• 1980 - In a 6-5 win over the Cubs, Montreal’s Ron LeFlore steals his 91st base of the season and Rodney Scott steals his 58th, breaking the Major League-record for stolen bases by teammates in one season. Lou Brock and Bake McBride set the record with the 1974 Cardinals. (2,3)

Box score.

  • 1985 - Pete Rose of the Cincinnati Reds became the career hit leader with his 4,192nd hit to break Ty Cobb’s record. Rose lined a 2-1 pitch off San Diego pitcher Eric Show to left-center field for a single in the first inning. It was the 57th anniversary of Ty Cobb’s last game in the majors. (2)
  • 2001 - All major league baseball games are canceled due to the terrorist attacks on the World Trade Center, Flight #93, and the Pentagon. Games will not resume until September 17th. The Blue Jays take a 12-hour bus ride from Baltimore back to Toronto, and Yankee Stadium is evacuated as a precautionary measure. Former minor-league players Marty Boryczewski, Mark Hindy, Mike Weinberg, and Brent Woodall are killed in the attacks. (3)
  • 2008 - With his sixth-inning double in the 3-2 loss to the Cubs, Cardinals first baseman Albert Pujols becomes only the third player in history to drive in 100 runs during his first eight major league seasons. The two other big leaguers to reach the plateau are Red sox outfielder Ted Williams, who also accomplished the feat for eight seasons from 1939-42, 46-49, and starting in 1924, fly-chaser Al Simmons did it for 11 years playing for the A’s (9) and the White Sox (2). (1,3)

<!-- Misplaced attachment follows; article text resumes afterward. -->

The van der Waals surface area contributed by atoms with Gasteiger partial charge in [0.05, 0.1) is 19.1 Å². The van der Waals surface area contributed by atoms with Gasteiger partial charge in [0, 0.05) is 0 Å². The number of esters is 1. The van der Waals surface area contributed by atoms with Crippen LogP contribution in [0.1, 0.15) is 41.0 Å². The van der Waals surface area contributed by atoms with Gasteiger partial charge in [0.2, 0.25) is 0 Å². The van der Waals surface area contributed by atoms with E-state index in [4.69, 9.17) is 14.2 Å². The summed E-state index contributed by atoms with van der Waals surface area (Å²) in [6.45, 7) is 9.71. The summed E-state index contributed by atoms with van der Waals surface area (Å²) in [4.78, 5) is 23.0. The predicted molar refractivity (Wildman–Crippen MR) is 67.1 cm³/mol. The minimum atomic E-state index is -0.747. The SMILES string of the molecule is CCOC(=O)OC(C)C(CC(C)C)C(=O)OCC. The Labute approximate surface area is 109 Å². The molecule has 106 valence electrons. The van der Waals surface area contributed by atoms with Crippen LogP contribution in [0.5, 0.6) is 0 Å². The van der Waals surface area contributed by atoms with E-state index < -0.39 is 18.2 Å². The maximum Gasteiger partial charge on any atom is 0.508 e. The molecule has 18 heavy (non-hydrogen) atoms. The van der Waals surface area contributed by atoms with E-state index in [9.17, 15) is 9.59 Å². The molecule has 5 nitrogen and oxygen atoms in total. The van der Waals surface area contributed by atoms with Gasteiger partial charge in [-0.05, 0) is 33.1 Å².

Box score.

*— About Fred van Dusen, from Sam Zygner of SABR:

Fred Van Dusen: From bagging groceries to the big leagues

During the summers of 1954 and 1955, Fred Van Dusen received his fill of the elixir and drew attention from scouts from every major league team. The brash and boyishly handsome kid out of Bryant High School in Jackson Heights, New York, was exhibiting all the necessary tools: hitting for power and average, speed in the field and on the base paths, and a rocket arm. Representing the Astoria Cubs (Kiwanis) team from Queens, in the Hearst Sandlot Classic (HSC) held in the Polo Grounds, the 6’3”, 180-pound high school junior was turning heads. The HSC was one of premier tournaments in the country for young talent, featuring the likes of Whitey Ford, Billy Loes, Gene Conley, Al Kaline, and Moose Skowron, just to name a few. Hall of Famer Al Simmons, serving as a manager for the J-A All-Stars, cited the youngster from Queens PSAL as the top performer of the tournament.